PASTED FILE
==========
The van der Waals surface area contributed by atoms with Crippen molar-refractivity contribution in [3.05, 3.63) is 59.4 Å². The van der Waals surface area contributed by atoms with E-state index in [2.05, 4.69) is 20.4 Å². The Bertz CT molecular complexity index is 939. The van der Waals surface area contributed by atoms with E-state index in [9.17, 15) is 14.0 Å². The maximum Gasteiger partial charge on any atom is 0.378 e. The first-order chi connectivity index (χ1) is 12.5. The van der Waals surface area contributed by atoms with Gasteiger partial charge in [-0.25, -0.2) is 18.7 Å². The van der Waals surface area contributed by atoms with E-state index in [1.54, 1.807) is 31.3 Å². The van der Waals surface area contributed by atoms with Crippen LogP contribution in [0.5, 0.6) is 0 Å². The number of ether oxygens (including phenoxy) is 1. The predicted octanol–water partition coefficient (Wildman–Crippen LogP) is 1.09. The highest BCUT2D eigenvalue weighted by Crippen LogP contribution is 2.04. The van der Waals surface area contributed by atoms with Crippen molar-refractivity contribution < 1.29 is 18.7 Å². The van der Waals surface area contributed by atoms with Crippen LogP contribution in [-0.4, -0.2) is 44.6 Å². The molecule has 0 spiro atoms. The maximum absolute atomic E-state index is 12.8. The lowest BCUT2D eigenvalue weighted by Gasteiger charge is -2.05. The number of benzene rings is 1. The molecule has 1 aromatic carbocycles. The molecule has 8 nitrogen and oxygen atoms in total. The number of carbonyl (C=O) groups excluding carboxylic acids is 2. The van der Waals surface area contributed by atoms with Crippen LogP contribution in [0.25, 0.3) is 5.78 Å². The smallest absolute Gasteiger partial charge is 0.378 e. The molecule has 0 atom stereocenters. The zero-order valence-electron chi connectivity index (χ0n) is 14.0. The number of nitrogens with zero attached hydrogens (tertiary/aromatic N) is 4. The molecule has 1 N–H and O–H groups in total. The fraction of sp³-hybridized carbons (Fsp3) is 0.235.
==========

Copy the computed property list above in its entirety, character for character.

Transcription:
The van der Waals surface area contributed by atoms with Crippen molar-refractivity contribution in [3.05, 3.63) is 59.4 Å². The van der Waals surface area contributed by atoms with E-state index in [2.05, 4.69) is 20.4 Å². The Bertz CT molecular complexity index is 939. The van der Waals surface area contributed by atoms with E-state index in [9.17, 15) is 14.0 Å². The maximum Gasteiger partial charge on any atom is 0.378 e. The first-order chi connectivity index (χ1) is 12.5. The van der Waals surface area contributed by atoms with Gasteiger partial charge in [-0.25, -0.2) is 18.7 Å². The van der Waals surface area contributed by atoms with E-state index in [1.54, 1.807) is 31.3 Å². The van der Waals surface area contributed by atoms with Crippen LogP contribution in [0.5, 0.6) is 0 Å². The number of ether oxygens (including phenoxy) is 1. The predicted octanol–water partition coefficient (Wildman–Crippen LogP) is 1.09. The highest BCUT2D eigenvalue weighted by Crippen LogP contribution is 2.04. The van der Waals surface area contributed by atoms with Crippen molar-refractivity contribution < 1.29 is 18.7 Å². The van der Waals surface area contributed by atoms with Crippen LogP contribution in [-0.4, -0.2) is 44.6 Å². The molecule has 0 spiro atoms. The maximum absolute atomic E-state index is 12.8. The lowest BCUT2D eigenvalue weighted by Gasteiger charge is -2.05. The number of benzene rings is 1. The molecule has 1 aromatic carbocycles. The molecule has 8 nitrogen and oxygen atoms in total. The number of carbonyl (C=O) groups excluding carboxylic acids is 2. The van der Waals surface area contributed by atoms with Crippen LogP contribution in [0.25, 0.3) is 5.78 Å². The smallest absolute Gasteiger partial charge is 0.378 e. The molecule has 0 atom stereocenters. The zero-order valence-electron chi connectivity index (χ0n) is 14.0. The number of nitrogens with zero attached hydrogens (tertiary/aromatic N) is 4. The molecule has 1 N–H and O–H groups in total. The fraction of sp³-hybridized carbons (Fsp3) is 0.235.